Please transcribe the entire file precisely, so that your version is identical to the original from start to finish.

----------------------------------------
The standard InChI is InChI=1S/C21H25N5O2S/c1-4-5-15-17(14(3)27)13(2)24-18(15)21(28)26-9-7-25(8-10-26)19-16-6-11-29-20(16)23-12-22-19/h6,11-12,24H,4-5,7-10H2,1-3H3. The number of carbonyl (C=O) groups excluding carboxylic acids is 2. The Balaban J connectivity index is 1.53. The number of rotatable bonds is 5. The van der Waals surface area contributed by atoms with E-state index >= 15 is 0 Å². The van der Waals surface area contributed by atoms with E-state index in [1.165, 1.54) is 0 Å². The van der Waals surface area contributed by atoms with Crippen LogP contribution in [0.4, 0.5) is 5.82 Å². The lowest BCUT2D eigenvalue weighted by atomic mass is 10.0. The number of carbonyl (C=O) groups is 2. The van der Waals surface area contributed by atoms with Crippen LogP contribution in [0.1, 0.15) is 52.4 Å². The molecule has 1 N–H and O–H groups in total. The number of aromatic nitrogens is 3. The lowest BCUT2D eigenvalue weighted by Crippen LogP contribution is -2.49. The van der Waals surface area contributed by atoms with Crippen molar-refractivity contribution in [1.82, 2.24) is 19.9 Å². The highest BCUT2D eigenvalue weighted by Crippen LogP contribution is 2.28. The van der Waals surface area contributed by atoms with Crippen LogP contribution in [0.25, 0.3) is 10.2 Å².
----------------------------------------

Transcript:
The standard InChI is InChI=1S/C21H25N5O2S/c1-4-5-15-17(14(3)27)13(2)24-18(15)21(28)26-9-7-25(8-10-26)19-16-6-11-29-20(16)23-12-22-19/h6,11-12,24H,4-5,7-10H2,1-3H3. The number of carbonyl (C=O) groups excluding carboxylic acids is 2. The Balaban J connectivity index is 1.53. The number of rotatable bonds is 5. The van der Waals surface area contributed by atoms with E-state index >= 15 is 0 Å². The van der Waals surface area contributed by atoms with E-state index in [1.165, 1.54) is 0 Å². The van der Waals surface area contributed by atoms with Crippen LogP contribution in [0.4, 0.5) is 5.82 Å². The lowest BCUT2D eigenvalue weighted by atomic mass is 10.0. The number of carbonyl (C=O) groups is 2. The van der Waals surface area contributed by atoms with Crippen LogP contribution in [0.1, 0.15) is 52.4 Å². The molecule has 1 N–H and O–H groups in total. The number of aromatic nitrogens is 3. The lowest BCUT2D eigenvalue weighted by Crippen LogP contribution is -2.49. The van der Waals surface area contributed by atoms with Crippen molar-refractivity contribution in [1.82, 2.24) is 19.9 Å². The highest BCUT2D eigenvalue weighted by Crippen LogP contribution is 2.28. The van der Waals surface area contributed by atoms with Crippen LogP contribution in [0.25, 0.3) is 10.2 Å².